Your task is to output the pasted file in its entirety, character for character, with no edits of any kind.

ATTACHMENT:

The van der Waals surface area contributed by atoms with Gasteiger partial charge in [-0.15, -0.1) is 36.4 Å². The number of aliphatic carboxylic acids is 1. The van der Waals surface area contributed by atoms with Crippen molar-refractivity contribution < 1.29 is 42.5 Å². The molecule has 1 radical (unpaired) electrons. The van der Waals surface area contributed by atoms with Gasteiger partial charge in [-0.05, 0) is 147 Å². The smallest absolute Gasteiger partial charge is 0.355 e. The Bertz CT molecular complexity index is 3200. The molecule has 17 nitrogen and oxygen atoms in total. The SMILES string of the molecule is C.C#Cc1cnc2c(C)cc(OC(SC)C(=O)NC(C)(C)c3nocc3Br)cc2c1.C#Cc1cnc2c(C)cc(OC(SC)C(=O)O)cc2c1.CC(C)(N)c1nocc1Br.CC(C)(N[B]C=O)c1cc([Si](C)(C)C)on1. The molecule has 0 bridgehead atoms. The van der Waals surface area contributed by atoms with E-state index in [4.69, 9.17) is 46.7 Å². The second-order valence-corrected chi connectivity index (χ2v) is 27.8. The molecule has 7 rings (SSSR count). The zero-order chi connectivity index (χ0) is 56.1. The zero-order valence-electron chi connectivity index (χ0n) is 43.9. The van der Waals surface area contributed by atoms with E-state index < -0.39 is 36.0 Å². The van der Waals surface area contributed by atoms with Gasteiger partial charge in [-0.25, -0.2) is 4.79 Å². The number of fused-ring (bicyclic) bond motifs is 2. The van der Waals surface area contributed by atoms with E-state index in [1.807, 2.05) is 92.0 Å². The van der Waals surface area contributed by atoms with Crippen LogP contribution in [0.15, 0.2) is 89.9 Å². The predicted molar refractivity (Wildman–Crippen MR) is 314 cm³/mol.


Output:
The van der Waals surface area contributed by atoms with Gasteiger partial charge in [-0.15, -0.1) is 36.4 Å². The number of aliphatic carboxylic acids is 1. The van der Waals surface area contributed by atoms with Crippen molar-refractivity contribution < 1.29 is 42.5 Å². The molecule has 1 radical (unpaired) electrons. The van der Waals surface area contributed by atoms with Gasteiger partial charge in [-0.05, 0) is 147 Å². The smallest absolute Gasteiger partial charge is 0.355 e. The Bertz CT molecular complexity index is 3200. The molecule has 17 nitrogen and oxygen atoms in total. The SMILES string of the molecule is C.C#Cc1cnc2c(C)cc(OC(SC)C(=O)NC(C)(C)c3nocc3Br)cc2c1.C#Cc1cnc2c(C)cc(OC(SC)C(=O)O)cc2c1.CC(C)(N)c1nocc1Br.CC(C)(N[B]C=O)c1cc([Si](C)(C)C)on1. The molecule has 0 bridgehead atoms. The van der Waals surface area contributed by atoms with E-state index in [4.69, 9.17) is 46.7 Å². The second-order valence-corrected chi connectivity index (χ2v) is 27.8. The molecule has 7 rings (SSSR count). The zero-order chi connectivity index (χ0) is 56.1. The zero-order valence-electron chi connectivity index (χ0n) is 43.9. The van der Waals surface area contributed by atoms with E-state index < -0.39 is 36.0 Å². The van der Waals surface area contributed by atoms with Gasteiger partial charge in [-0.25, -0.2) is 4.79 Å². The number of fused-ring (bicyclic) bond motifs is 2. The van der Waals surface area contributed by atoms with E-state index in [1.807, 2.05) is 92.0 Å². The van der Waals surface area contributed by atoms with Crippen LogP contribution in [0.15, 0.2) is 89.9 Å². The predicted molar refractivity (Wildman–Crippen MR) is 314 cm³/mol.